Internet Problem Solving Contest

IPSC 2017

Solution to Problem H – Holy cow, Vim!

Easy subproblem H1

In the easy subproblem, we can have multiple commands on one line separated by semicolons. The stack is initially empty but can stay non-empty when the program ends, so we can use the push command to determine the line order after sorting. The pushed values are ignored otherwise. For example, the following structure works:

push 1;... subroutine for x -> x ...;jump 3
push 0;... subroutine for x -> -x ...;jump 3
push 2;... subroutine for x -> x * x ...;jump 3

In the normal case, the subroutine for x is executed and then the execution jumps to the line number 3, which means the program exits. In the reversed case, the subroutine for x2 is executed. Finally, in the sorted case the second line becomes the first and the subroutine for x is executed. The subroutines are respectively:

input;push -1;*;print

The full program then becomes:

push 1;input;print;jump 3
push 0;input;push -1;*;print;jump 3
push 2;input;dup;*;print;jump 3

Hard subproblem H2

Arithmetic operations come before letters in the ASCII table. Also the dup command comes before all other word commands, so arithmetic operations together with dup are always first in the sorted order. However, all these operations crash with an empty stack and we don’t get a chance to push anything onto the top of the stack before we execute them, so we cannot have lines starting with arithmetic operations or dup.

A trick to execute such operations is to wrap them in “push ?” and pop. E.g. for + we have:

push 42

The general idea of the solution is to have 3 areas of the program separated by “jump 99” commands (assuming the program has 99 lines):

... subroutine for x -> x ...
...;jump 99
... extra lines for x -> -x ...
...;jump 99
... subroutine for x -> x * x when reversed ...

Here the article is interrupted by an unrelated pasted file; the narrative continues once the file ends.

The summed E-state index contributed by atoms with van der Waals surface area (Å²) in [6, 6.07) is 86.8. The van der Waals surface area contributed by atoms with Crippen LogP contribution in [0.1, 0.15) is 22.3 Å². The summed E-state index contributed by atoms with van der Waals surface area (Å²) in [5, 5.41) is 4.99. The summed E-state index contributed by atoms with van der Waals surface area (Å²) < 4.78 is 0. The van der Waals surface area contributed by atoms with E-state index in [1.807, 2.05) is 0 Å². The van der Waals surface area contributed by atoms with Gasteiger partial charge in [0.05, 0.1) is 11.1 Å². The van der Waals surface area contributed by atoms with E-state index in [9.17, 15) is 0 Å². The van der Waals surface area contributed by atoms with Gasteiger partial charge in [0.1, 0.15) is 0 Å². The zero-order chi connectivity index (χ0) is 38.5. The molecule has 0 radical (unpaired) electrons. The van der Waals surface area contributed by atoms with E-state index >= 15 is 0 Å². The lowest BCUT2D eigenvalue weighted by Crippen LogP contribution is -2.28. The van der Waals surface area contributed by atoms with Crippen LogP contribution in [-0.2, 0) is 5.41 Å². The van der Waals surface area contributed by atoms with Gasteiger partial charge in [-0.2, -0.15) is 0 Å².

Let’s label these 3 areas α, β and γ respectively. For γ, we can use the following sequence of commands (showed in reversed order for clarity).

push ?
print;jump 99

If there are multiple input commands in the program, we need to make sure only one gets executed each time. One line can start with input and another can contain “push ?;input”. A jump command between them makes sure only one of them gets executed. As “input;dup” is already in γ, we use “push ?;input” in α. The whole α then becomes:

push ?;input
print;jump 99

We know that “input;dup” ends up at the beginning of the sorted program. A jump command comes lexicographically right after input, so we can add it to β and use it to jump to the part calculating x in the sorted program. The jump can go to a line starting with pop, print or push. Jumping to a print would be wrong, since we have x at the top of the stack at that point. Instead, we can calculate x by pushing −1 onto the stack and then multiplying the two top-most elements. So we point jump to the line “push -1;*”, which we add to β.

The lines that follow in the sorted order after “push -1;*” start with push commands, which don’t allow us to print x that is at the top of the stack, we jump back in the program using “push z;jump ”, where is a line higher up in the program. We just pushed z to the stack, so the line we jump to starts with pop. We want the line that comes after popping z from stack to be “print;jump 99”, so the line popping z must come lexicographically after “pop;*” (from γ). We achieve it by using “pop;jump ℓ + 1”, which effectively continues on the next line.

To recapitulate, we have the following lines in β:

jump L         # Line number to be determined
push -1;*
push ?;jump K  # Line number to be determined
pop;jump K+1

Putting all pieces together, the program looks as follows (with line numbers for clarity):

0: push 2;input
1: print;jump 10
2: jump 6
3: push -1;*
4: push 1;jump 3
5: pop;jump 4
6: print;jump 10
7: pop;*
8: push 3
9: input;dup

The sorted program is the following:

0: input;dup
1: jump 6
2: pop;*
3: pop;jump 4
4: print;jump 10
5: print;jump 10
6: push -1;*
7: push 1;jump 3
8: push 2;input
9: push 3